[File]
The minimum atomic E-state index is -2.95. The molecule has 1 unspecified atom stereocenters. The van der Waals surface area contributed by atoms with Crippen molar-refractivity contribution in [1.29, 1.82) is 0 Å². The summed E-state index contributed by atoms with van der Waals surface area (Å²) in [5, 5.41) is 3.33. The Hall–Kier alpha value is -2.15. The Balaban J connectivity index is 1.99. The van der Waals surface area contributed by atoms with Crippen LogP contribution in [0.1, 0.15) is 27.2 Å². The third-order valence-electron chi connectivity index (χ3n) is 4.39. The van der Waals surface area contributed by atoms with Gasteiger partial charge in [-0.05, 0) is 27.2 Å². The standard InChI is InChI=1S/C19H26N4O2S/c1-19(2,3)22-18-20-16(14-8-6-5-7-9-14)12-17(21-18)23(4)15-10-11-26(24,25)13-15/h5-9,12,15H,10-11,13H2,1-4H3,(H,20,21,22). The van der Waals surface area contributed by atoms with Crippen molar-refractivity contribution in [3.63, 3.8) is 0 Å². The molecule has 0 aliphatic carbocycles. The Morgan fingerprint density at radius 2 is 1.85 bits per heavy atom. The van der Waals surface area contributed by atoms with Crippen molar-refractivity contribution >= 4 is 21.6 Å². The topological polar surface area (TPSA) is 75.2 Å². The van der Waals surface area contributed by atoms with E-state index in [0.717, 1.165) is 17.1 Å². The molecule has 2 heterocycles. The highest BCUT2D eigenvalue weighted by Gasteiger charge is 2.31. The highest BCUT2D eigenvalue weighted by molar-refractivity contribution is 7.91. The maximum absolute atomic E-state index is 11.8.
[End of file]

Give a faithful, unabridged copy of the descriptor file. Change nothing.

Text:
The minimum atomic E-state index is -2.95. The molecule has 1 unspecified atom stereocenters. The van der Waals surface area contributed by atoms with Crippen molar-refractivity contribution in [1.29, 1.82) is 0 Å². The summed E-state index contributed by atoms with van der Waals surface area (Å²) in [5, 5.41) is 3.33. The Hall–Kier alpha value is -2.15. The Balaban J connectivity index is 1.99. The van der Waals surface area contributed by atoms with Crippen LogP contribution in [0.1, 0.15) is 27.2 Å². The third-order valence-electron chi connectivity index (χ3n) is 4.39. The van der Waals surface area contributed by atoms with Gasteiger partial charge in [-0.05, 0) is 27.2 Å². The standard InChI is InChI=1S/C19H26N4O2S/c1-19(2,3)22-18-20-16(14-8-6-5-7-9-14)12-17(21-18)23(4)15-10-11-26(24,25)13-15/h5-9,12,15H,10-11,13H2,1-4H3,(H,20,21,22). The van der Waals surface area contributed by atoms with Crippen molar-refractivity contribution in [3.63, 3.8) is 0 Å². The molecule has 0 aliphatic carbocycles. The Morgan fingerprint density at radius 2 is 1.85 bits per heavy atom. The van der Waals surface area contributed by atoms with Crippen molar-refractivity contribution >= 4 is 21.6 Å². The topological polar surface area (TPSA) is 75.2 Å². The van der Waals surface area contributed by atoms with E-state index in [0.717, 1.165) is 17.1 Å². The molecule has 2 heterocycles. The highest BCUT2D eigenvalue weighted by Gasteiger charge is 2.31. The highest BCUT2D eigenvalue weighted by molar-refractivity contribution is 7.91. The maximum absolute atomic E-state index is 11.8.